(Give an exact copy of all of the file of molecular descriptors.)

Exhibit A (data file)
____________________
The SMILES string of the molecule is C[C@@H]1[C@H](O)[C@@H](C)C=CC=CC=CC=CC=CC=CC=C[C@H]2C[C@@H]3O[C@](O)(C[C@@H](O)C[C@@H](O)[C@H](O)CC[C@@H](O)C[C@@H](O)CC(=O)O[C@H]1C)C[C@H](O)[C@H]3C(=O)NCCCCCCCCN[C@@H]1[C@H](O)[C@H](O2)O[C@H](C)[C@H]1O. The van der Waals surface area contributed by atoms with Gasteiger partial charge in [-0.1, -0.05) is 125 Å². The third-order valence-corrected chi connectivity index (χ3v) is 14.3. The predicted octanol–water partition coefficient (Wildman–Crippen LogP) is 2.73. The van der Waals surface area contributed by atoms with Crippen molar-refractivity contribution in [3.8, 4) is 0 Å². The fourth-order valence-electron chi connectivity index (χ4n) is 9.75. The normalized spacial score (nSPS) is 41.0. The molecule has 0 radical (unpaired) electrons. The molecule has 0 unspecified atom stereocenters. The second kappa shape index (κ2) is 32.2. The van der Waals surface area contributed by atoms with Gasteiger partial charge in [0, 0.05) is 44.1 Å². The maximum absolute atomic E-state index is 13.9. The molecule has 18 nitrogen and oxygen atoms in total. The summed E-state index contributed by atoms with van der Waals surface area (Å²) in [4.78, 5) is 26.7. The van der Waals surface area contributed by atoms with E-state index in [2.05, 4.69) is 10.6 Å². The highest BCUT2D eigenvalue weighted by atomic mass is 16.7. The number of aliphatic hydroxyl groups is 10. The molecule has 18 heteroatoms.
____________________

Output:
The SMILES string of the molecule is C[C@@H]1[C@H](O)[C@@H](C)C=CC=CC=CC=CC=CC=CC=C[C@H]2C[C@@H]3O[C@](O)(C[C@@H](O)C[C@@H](O)[C@H](O)CC[C@@H](O)C[C@@H](O)CC(=O)O[C@H]1C)C[C@H](O)[C@H]3C(=O)NCCCCCCCCN[C@@H]1[C@H](O)[C@H](O2)O[C@H](C)[C@H]1O. The van der Waals surface area contributed by atoms with Gasteiger partial charge in [-0.1, -0.05) is 125 Å². The third-order valence-corrected chi connectivity index (χ3v) is 14.3. The predicted octanol–water partition coefficient (Wildman–Crippen LogP) is 2.73. The van der Waals surface area contributed by atoms with Crippen molar-refractivity contribution in [3.8, 4) is 0 Å². The fourth-order valence-electron chi connectivity index (χ4n) is 9.75. The normalized spacial score (nSPS) is 41.0. The molecule has 0 radical (unpaired) electrons. The molecule has 0 unspecified atom stereocenters. The second kappa shape index (κ2) is 32.2. The van der Waals surface area contributed by atoms with Gasteiger partial charge in [0, 0.05) is 44.1 Å². The maximum absolute atomic E-state index is 13.9. The molecule has 18 nitrogen and oxygen atoms in total. The summed E-state index contributed by atoms with van der Waals surface area (Å²) in [4.78, 5) is 26.7. The van der Waals surface area contributed by atoms with E-state index in [2.05, 4.69) is 10.6 Å². The highest BCUT2D eigenvalue weighted by atomic mass is 16.7. The number of aliphatic hydroxyl groups is 10. The molecule has 18 heteroatoms.